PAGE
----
Adult Atlantic salmon being released into the Miramichi River after being caught in a trap net used to assess populations – Photo credit: DFO, Science Sector, Gulf Region

Adult Atlantic salmon being released into the Miramichi River after being caught in a trap net used to assess populations – Photo credit: DFO, Science Sector, Gulf Region

Concretely, to estimate salmon populations that return to the Miramichi River to spawn, Fisheries and Oceans Canada scientists place trap nets in the estuary. "This monitoring program, which started in the 1950s, takes place from mid-May to late October every year. Once a fish has been live-trapped, it is sampled, that is, the scientists note characteristics such as its length, weight and scales, which then enable them to determine its age and the number of spawning events before releasing it and allowing it to continue its way upriver. These data enable us to assess the number of fish that have returned," Gérald Chaput explained.

Fine, but how do we know if the fish has returned home for the first time or is an old hand at this aquatic transhumance? "By observing its scales, a bit like a tree's growth rings," says Mr. Chaput.

"The scales tell us the fish's whole history because it is successive mineral deposits that make the scales grow. So they can tell you the age of the fish, and a whole lot more. During the breeding period and during the winter's fast, that is, after spawning, a fish draws on the energy reserves it accumulated during its time in the sea. This stage leaves marks on the scales like a hole, which is in fact the erosion of the mineral layer. By counting the number of holes, we can find out the number of spawning events and even determine whether they were successive," the biologist explained.

A long-term analysis

While Chaput and Benoît's discoveries may seem simple, they had to analyze and match up data compiled over more than forty years by marine and freshwater biologists concerning both river fish populations and observations made out in the open ocean. "Our work will certainly affect how the consequences of fishery closures are assessed and the steps needed to restore Atlantic Salmon populations," the scientist said.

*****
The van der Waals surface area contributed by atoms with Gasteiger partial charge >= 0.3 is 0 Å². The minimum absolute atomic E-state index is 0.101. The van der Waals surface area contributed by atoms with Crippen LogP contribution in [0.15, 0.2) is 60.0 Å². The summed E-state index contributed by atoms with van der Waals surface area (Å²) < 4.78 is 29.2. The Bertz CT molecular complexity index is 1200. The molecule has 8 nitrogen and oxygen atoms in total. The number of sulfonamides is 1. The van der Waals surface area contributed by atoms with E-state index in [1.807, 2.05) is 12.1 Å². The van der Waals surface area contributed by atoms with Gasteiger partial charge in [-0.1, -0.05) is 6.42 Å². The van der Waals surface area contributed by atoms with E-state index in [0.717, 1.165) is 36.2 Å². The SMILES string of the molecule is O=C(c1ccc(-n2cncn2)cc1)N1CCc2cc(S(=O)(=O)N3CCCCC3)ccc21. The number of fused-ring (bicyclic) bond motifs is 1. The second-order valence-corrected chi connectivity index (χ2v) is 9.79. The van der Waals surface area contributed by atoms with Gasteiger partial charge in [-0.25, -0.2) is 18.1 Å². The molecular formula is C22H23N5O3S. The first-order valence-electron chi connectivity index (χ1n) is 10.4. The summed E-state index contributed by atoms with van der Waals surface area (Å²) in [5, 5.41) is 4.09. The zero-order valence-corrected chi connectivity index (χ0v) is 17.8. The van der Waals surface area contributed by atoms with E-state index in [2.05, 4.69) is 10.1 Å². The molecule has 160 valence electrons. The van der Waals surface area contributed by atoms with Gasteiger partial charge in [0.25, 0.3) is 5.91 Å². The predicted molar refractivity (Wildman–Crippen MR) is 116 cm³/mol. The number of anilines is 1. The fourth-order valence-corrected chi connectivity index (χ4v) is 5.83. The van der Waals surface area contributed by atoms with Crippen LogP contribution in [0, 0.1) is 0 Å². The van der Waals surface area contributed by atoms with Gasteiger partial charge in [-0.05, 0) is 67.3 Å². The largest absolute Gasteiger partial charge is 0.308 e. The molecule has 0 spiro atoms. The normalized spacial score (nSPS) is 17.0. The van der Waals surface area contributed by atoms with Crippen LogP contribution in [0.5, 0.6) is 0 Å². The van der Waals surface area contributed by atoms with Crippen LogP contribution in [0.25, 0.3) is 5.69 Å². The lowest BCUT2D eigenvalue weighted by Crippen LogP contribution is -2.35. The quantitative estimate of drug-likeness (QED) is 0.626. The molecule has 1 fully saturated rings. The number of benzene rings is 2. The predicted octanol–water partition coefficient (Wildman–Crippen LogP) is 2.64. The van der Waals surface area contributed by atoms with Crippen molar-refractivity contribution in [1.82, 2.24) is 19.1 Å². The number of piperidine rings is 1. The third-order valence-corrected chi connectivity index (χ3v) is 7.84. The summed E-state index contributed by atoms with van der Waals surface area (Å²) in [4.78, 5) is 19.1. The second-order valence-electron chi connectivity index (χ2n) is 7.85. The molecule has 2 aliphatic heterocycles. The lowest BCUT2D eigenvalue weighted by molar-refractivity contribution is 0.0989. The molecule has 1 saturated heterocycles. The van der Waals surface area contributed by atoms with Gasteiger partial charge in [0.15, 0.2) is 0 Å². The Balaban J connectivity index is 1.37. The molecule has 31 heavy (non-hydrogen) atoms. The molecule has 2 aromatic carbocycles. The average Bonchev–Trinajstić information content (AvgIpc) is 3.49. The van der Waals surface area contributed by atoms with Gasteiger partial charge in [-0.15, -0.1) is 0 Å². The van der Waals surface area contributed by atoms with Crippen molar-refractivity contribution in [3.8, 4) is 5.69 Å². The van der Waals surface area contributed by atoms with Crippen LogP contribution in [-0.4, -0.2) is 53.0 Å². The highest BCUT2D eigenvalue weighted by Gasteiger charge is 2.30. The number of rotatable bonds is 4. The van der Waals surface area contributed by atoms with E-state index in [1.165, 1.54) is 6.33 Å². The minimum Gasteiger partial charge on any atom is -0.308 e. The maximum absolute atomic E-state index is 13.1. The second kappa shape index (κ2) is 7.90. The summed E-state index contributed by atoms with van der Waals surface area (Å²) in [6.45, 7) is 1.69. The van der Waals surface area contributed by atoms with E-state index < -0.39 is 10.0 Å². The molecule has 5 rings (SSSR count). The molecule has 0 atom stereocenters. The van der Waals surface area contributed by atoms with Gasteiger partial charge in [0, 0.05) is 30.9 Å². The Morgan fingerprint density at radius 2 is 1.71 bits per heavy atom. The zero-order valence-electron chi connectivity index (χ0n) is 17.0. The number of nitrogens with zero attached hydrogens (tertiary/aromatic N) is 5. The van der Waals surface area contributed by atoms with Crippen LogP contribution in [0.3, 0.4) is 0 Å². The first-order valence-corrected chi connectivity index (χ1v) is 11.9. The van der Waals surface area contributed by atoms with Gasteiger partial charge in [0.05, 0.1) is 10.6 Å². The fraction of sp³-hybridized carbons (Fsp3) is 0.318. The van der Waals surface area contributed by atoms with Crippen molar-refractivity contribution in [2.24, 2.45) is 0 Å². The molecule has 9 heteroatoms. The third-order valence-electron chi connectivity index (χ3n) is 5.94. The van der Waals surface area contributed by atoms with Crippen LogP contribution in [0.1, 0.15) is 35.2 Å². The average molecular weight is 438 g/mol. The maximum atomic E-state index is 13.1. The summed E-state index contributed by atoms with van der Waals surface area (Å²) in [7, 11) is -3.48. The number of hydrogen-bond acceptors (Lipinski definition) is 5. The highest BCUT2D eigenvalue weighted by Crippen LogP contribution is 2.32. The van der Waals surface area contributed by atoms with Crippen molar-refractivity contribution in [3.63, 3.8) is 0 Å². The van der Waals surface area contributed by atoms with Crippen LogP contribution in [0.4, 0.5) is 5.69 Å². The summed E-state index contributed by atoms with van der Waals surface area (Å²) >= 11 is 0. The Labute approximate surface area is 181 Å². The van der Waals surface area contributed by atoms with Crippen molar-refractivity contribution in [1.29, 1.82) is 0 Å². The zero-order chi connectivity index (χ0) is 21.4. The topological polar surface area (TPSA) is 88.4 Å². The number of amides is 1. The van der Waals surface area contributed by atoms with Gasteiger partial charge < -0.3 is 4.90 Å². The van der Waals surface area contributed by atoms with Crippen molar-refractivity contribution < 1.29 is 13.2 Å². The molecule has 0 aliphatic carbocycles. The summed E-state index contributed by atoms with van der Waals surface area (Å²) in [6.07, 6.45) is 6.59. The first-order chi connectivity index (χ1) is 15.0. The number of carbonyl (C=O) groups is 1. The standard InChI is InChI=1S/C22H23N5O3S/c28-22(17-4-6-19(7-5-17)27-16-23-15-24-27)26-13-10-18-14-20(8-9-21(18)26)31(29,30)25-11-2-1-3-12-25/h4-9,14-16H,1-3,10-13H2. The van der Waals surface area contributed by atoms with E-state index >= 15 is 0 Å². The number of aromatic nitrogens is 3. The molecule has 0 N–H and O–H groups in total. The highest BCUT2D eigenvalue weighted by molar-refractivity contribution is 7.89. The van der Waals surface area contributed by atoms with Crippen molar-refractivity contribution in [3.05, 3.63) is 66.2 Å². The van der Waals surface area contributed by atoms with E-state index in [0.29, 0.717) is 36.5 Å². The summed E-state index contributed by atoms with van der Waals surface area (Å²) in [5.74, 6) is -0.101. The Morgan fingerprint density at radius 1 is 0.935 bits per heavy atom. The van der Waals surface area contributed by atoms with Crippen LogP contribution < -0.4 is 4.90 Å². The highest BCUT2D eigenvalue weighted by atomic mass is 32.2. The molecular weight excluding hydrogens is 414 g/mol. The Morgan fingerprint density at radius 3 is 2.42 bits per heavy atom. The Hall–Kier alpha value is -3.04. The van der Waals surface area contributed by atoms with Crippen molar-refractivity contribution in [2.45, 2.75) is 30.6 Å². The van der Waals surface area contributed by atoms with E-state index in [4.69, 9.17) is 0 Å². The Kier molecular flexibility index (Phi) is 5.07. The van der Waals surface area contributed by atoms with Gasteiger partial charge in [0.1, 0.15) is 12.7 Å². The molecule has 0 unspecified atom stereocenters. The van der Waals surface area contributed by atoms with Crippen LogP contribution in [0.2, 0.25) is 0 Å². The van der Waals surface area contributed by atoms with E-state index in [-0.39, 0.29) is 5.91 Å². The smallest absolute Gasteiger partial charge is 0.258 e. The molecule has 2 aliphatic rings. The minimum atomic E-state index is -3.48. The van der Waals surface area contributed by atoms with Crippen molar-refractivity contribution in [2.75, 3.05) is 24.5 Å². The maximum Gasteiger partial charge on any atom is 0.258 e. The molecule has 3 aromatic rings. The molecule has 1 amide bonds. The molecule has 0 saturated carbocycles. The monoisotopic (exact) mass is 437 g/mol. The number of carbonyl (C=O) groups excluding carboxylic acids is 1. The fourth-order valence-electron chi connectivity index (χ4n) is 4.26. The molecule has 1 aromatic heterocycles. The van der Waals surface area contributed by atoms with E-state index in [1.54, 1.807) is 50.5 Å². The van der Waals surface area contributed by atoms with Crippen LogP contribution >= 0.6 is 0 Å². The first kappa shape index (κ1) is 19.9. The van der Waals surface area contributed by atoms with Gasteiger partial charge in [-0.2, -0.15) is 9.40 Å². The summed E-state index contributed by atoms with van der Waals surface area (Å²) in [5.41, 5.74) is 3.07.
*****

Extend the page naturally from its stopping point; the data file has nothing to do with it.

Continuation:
"For our scientific article, we combined our expertise in marine and freshwater ecosystems. If we had not combined our experience and knowledge, we might perhaps not have managed to make a hypothesis to explain the increasing abundance of the Atlantic Salmon, which comes back to spawn several times in its birth river," Mr. Chaput said.

In a time of changing marine and freshwater ecosystems, scientific collaboration is critical to increasing our knowledge of aquatic population dynamics. The future depends on this, the researcher believes.

Did You Know?

After they are born, young Atlantic Salmon (11 to 15 cm long) spend two to four years in a river before hurtling into the ocean, where they may migrate long distances to feed and grow considerably before returning to breed in their native river. As has been shown by the research of Gérald Chaput and Hugues Benoît, Miramichi River salmon tend to remain in the southern Gulf of St. Lawrence for one to three years before they first return home in the fall, when they are 50- to 90-cm-long adults. After this reproductive stage, the fish fast deep in the river during the winter and return to the sea in the spring to replenish their reserves in the Gulf and continue to grow.